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Today’s lesson: Don’t forget about your estate plan

Statistics show that an astounding 64 percent of Americans currently have no estate plan, meaning they have no formalized plans in place for their assets, their health care wishes or even their children should they pass unexpectedly.

In past posts, we’ve discussed the various reasons as to why so many Americans are putting off the execution of even a simple will from the mistaken belief that estate planning is somehow reserved for the wealthy or that they are still too young to need to consider planning for their demise.

However, what about the 36 percent of Americans who do have an estate plan in place? While they are certainly to be commended for taking the time to plan for the future, are they doing enough regarding their existing estate plans?

In today’s post, we’ll examine a very common estate planning mistake made by those who fall within this 36 percent.

While the temptation is certainly there to forget all about an estate plan once it’s finally finished, the simple reality is that life can change in the ensuing years and estate planning documents must be amended to reflect these changes.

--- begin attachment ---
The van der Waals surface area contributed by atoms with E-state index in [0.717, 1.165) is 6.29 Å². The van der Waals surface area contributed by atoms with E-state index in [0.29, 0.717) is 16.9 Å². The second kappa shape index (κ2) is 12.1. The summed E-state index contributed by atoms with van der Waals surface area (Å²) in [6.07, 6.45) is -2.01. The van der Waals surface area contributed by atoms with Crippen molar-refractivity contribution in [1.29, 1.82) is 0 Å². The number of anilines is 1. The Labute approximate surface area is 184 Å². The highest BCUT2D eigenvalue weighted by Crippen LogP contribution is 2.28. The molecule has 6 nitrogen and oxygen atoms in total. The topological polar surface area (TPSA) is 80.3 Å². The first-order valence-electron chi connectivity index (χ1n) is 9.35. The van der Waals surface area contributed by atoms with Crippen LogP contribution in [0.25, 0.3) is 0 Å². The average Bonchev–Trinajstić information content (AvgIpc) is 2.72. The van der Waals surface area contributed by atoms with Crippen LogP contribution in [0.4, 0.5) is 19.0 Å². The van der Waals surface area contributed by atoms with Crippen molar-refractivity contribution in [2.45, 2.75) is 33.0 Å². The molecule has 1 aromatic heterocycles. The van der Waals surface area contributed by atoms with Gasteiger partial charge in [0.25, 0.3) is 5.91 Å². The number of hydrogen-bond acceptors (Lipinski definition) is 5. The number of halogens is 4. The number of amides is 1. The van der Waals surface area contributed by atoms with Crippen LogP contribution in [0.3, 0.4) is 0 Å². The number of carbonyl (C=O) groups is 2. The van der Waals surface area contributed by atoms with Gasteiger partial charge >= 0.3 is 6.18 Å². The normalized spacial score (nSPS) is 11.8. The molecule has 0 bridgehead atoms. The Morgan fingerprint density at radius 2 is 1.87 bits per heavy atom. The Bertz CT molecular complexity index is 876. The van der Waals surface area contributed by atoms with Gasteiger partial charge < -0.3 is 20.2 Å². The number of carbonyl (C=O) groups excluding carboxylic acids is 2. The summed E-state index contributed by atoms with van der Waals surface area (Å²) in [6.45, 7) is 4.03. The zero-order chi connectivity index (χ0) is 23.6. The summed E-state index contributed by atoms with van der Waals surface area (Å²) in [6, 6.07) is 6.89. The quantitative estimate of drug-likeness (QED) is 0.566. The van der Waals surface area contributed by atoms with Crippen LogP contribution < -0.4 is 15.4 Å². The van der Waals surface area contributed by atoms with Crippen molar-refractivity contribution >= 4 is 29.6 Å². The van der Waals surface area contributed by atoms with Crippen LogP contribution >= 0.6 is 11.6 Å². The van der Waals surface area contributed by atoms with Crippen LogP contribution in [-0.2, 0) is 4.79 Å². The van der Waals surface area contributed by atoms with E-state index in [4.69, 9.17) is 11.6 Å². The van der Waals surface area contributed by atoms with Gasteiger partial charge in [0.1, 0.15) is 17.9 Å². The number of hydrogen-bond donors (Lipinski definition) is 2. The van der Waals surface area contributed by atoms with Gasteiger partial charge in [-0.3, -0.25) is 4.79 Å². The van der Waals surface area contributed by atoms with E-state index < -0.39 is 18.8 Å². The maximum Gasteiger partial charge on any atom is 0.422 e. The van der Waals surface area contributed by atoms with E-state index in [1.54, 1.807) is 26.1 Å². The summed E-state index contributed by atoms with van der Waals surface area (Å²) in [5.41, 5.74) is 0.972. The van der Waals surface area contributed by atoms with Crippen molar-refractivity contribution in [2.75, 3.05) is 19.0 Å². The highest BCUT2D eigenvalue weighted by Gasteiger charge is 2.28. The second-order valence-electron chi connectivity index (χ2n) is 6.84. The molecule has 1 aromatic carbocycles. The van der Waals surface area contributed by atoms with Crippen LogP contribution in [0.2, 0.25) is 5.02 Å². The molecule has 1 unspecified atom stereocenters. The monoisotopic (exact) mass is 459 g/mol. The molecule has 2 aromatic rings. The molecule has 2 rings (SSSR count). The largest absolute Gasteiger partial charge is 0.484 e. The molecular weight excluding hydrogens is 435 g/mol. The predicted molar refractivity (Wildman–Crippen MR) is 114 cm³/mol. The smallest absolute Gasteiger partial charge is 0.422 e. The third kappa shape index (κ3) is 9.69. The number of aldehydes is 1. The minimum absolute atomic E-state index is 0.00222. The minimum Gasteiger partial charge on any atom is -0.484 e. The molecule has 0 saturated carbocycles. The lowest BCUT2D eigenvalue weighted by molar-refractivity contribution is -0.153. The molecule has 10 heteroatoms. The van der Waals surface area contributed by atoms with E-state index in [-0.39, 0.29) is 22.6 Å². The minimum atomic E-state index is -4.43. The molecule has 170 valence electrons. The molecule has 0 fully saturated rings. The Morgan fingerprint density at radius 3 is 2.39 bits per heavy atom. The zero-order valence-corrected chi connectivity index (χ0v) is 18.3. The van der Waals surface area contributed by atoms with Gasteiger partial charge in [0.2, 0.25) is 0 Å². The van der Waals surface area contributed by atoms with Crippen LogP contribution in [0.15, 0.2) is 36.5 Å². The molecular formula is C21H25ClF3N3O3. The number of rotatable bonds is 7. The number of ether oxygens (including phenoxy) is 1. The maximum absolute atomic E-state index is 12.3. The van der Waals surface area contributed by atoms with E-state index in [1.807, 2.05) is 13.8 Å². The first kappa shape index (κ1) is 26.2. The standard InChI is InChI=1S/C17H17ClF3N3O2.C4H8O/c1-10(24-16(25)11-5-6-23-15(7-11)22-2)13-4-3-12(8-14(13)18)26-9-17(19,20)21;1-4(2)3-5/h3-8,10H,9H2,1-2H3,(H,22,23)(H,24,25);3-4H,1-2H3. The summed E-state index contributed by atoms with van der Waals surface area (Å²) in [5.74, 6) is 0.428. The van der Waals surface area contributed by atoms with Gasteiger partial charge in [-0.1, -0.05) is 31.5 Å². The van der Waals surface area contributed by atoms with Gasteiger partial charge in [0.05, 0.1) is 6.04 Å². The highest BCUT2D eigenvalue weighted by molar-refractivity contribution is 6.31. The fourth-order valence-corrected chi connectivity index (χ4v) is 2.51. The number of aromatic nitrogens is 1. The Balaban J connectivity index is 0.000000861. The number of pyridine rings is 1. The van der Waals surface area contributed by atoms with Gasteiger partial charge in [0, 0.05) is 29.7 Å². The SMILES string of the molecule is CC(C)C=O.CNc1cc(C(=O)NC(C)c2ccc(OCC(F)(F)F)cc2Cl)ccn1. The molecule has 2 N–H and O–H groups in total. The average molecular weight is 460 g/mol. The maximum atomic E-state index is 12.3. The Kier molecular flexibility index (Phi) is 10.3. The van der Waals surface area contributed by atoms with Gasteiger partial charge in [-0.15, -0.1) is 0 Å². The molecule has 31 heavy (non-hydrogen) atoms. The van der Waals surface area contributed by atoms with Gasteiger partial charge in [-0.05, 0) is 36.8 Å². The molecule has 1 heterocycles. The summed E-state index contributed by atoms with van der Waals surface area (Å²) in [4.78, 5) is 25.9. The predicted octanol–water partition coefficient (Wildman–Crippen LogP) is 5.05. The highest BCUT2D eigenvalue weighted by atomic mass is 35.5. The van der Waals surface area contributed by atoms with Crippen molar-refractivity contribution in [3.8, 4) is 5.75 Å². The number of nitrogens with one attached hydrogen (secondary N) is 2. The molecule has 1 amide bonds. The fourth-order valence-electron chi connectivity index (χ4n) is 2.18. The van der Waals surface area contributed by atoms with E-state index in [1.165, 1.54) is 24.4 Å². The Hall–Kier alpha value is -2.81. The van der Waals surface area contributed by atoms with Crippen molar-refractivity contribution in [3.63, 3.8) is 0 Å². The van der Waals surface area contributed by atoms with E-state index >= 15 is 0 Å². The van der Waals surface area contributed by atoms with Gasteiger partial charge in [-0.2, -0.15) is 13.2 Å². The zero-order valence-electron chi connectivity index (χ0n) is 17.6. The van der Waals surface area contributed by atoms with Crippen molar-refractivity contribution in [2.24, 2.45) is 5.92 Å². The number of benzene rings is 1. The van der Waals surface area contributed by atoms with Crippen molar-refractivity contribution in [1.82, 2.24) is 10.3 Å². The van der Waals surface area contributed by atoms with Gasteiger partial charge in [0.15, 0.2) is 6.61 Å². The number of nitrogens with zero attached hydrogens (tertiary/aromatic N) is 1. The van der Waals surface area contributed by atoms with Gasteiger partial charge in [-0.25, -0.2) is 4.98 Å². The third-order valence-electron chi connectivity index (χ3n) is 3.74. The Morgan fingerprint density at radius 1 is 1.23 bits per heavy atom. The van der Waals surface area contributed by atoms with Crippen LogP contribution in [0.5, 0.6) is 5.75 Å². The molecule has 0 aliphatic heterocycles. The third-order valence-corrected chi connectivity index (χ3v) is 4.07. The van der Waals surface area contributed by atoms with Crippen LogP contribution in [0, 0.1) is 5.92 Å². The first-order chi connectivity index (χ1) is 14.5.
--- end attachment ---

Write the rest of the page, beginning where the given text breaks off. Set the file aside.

For instance, marriages can end, kids and grandkids can be born, businesses can go bankrupt, people can die and economic circumstances can change.

Failing to account for these major life changes could potentially jeopardize your prior wishes, and create both heartache and headaches for your intended heirs.

For instance, it’s not uncommon for spouses from second marriages and children from first marriages to get into major inheritance disputes if the necessary changes aren’t made to an estate plan.

“Your estate plan can protect your children if you die first, so your second spouse doesn’t leave them with nothing,” said one estate planning attorney. “You can also protect your spouse and children from lawsuits and unscrupulous ‘friends.'”

If you would like to learn more about updating your estate plan, consider speaking with an experienced legal professional who can explain the law, examine your change in circumstances and outline your options moving forward.

Source: Forbes, “7 common estate-planning blunders not to make,” Sheryl Nance-Nash, Sept. 15, 2014

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